We were also blessed by the success of our cell’s “emergency multiplication.”  The group now has 12 members, four of whom are considered part of the leadership team, and three first-year ICU students who joined us a week before we multiplied.  Our first meeting was a group birthday party, and 7 of the 12 members were at my apartment early to help prepare a German feast of schnitzel, potato salad, sauerkraut, and apple cake.  The biggest challenge of that evening was finding enough serving dishes to hold all the food; we even had to put a plastic bag in a basket as a salad bowl.  We spent the rest of the evening in worship and in a mixer-type activity designed to help us get to know each other better.  Since that first meeting, we have continued to learn about each other and to share our lives as believers, despite the rather different stages of faith at which the group members find themselves.  I thank God for each of the members and the variety of gifts they bring to the group, and I pray that we will become even better representatives of the body of Christ.       

            Though I celebrated the fruitfulness of the LST follow-up and the cell multiplication, I truly did rejoice over the actual ending of the semester at ICU.  I now understand how tiring the mere mechanics of teaching can be, with grading assignment after assignment.  The final exam in University Study Skills asked students to write a series of paragraphs incorporating vocabulary words and specific elements from three of the stories we read in Dubliners.  In addition to the times I read the stories when preparing for class, I have now read all three 110 more times as each student summarized it for the final.  I am, honestly, very glad that process is over.  But I still find the actual classroom aspect of teaching enjoyable enough to balance the monotony of grading papers.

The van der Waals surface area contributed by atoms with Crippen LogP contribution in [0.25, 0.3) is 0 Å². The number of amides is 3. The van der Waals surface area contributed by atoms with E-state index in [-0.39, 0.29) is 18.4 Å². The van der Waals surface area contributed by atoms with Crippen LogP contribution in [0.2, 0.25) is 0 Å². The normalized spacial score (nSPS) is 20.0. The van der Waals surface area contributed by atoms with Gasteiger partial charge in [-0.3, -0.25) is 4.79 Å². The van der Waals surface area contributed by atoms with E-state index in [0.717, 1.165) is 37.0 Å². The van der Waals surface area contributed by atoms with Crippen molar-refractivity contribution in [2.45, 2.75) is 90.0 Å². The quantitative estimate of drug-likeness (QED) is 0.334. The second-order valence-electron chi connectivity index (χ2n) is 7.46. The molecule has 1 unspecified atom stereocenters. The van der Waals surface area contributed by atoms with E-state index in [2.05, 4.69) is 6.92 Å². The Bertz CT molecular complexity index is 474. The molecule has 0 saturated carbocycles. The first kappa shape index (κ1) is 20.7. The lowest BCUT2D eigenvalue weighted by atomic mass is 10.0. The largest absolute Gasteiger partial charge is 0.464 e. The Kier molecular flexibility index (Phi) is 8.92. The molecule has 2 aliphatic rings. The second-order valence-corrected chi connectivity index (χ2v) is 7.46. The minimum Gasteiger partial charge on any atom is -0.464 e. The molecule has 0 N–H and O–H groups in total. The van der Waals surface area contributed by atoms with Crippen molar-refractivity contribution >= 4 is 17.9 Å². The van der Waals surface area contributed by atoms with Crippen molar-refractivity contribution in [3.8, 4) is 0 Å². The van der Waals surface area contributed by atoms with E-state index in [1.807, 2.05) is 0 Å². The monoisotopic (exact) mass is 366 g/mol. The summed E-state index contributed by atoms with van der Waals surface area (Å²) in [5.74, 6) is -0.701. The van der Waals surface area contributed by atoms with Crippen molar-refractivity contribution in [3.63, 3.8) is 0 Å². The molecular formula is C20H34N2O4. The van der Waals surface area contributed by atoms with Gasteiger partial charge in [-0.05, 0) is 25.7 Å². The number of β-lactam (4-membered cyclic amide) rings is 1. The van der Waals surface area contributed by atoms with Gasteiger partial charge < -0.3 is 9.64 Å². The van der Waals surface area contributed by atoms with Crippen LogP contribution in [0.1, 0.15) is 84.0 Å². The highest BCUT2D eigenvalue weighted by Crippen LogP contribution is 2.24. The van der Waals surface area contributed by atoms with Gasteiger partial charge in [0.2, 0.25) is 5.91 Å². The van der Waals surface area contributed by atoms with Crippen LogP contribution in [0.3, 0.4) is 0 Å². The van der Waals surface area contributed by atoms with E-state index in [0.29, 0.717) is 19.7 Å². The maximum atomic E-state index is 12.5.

I have also been experiencing my first “real winter.”  As I have told some of the Ukrainians, this is the kind of weather that would bring life to a grinding halt in my home state of Alabama.  The temperature has been around –16 C (3 F) for about a week now, and all of the sidewalks are covered with a solid coating of ice and the trees with layers of snow. No one here seems daunted by the weather, though.  Cars, buses, and trolleys still run, and people simply bundle up and keep going.  I only wish everyone would stop telling me that it gets colder!

            One small success that I enjoyed this week was finally being able to sing in Russian from memory in church.  Zhanna has assigned a couple of songs for me to memorize for my Russian lessons, but I was delighted this Sunday to realize that I have managed to internalize the words to other songs. In some cases I don’t know exactly what every word means, but it has been very important for me to be able to participate in offering “a joyful noise” to the Lord along with other believers.  This week I was able to stop concentrating on getting the words right and think instead about the One to whom I was singing.

            I will be leaving the day after tomorrow for a Christmas visit to the U.S.  I hope that I will see many of you while I am there.  But if not, may God bless you and your family with a Merry Christmas and a Happy New Year.  Thank you for your prayers and all the ways you have blessed me this year!

 

Previous newsletter
Katie's corner home
Next newsletter